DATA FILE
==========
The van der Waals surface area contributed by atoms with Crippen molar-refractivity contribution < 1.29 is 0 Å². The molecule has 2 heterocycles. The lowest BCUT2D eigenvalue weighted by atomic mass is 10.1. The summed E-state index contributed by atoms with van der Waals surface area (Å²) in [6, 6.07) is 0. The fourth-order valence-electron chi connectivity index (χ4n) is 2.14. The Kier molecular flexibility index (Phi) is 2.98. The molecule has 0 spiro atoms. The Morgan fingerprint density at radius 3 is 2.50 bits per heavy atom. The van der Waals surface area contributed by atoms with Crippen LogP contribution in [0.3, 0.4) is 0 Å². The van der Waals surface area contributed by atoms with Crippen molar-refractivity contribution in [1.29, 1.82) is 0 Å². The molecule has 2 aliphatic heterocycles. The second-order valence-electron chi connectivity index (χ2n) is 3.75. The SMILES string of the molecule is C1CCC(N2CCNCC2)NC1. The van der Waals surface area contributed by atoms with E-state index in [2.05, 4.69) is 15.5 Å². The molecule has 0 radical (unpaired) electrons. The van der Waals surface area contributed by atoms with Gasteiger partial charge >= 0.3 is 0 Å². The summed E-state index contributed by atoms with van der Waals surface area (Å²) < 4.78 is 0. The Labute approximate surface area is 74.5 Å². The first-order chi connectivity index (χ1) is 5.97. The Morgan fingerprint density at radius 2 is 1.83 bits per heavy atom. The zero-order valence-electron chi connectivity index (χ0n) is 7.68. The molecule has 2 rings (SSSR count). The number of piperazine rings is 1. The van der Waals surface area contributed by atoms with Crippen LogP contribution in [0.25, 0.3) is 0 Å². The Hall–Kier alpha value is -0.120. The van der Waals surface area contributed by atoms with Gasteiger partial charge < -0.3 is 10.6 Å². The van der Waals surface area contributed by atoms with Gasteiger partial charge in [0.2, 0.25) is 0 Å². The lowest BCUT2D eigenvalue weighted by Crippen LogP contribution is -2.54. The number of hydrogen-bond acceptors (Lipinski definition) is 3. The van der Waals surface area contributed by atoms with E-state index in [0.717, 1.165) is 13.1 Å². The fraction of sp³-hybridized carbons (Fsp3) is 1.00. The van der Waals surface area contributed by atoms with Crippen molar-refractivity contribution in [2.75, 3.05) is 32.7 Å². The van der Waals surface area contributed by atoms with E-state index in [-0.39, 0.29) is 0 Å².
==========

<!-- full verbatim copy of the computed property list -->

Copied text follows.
The van der Waals surface area contributed by atoms with Crippen molar-refractivity contribution < 1.29 is 0 Å². The molecule has 2 heterocycles. The lowest BCUT2D eigenvalue weighted by atomic mass is 10.1. The summed E-state index contributed by atoms with van der Waals surface area (Å²) in [6, 6.07) is 0. The fourth-order valence-electron chi connectivity index (χ4n) is 2.14. The Kier molecular flexibility index (Phi) is 2.98. The molecule has 0 spiro atoms. The Morgan fingerprint density at radius 3 is 2.50 bits per heavy atom. The van der Waals surface area contributed by atoms with Crippen LogP contribution in [0.3, 0.4) is 0 Å². The van der Waals surface area contributed by atoms with Crippen molar-refractivity contribution in [1.29, 1.82) is 0 Å². The molecule has 2 aliphatic heterocycles. The second-order valence-electron chi connectivity index (χ2n) is 3.75. The SMILES string of the molecule is C1CCC(N2CCNCC2)NC1. The van der Waals surface area contributed by atoms with E-state index in [2.05, 4.69) is 15.5 Å². The molecule has 0 radical (unpaired) electrons. The van der Waals surface area contributed by atoms with Gasteiger partial charge >= 0.3 is 0 Å². The summed E-state index contributed by atoms with van der Waals surface area (Å²) < 4.78 is 0. The Labute approximate surface area is 74.5 Å². The first-order chi connectivity index (χ1) is 5.97. The Morgan fingerprint density at radius 2 is 1.83 bits per heavy atom. The zero-order valence-electron chi connectivity index (χ0n) is 7.68. The molecule has 2 rings (SSSR count). The number of piperazine rings is 1. The van der Waals surface area contributed by atoms with Crippen LogP contribution in [0.25, 0.3) is 0 Å². The Hall–Kier alpha value is -0.120. The van der Waals surface area contributed by atoms with Gasteiger partial charge < -0.3 is 10.6 Å². The van der Waals surface area contributed by atoms with Gasteiger partial charge in [0.2, 0.25) is 0 Å². The lowest BCUT2D eigenvalue weighted by Crippen LogP contribution is -2.54. The number of hydrogen-bond acceptors (Lipinski definition) is 3. The van der Waals surface area contributed by atoms with E-state index in [0.717, 1.165) is 13.1 Å². The fraction of sp³-hybridized carbons (Fsp3) is 1.00. The van der Waals surface area contributed by atoms with Crippen molar-refractivity contribution in [2.75, 3.05) is 32.7 Å². The van der Waals surface area contributed by atoms with E-state index in [-0.39, 0.29) is 0 Å².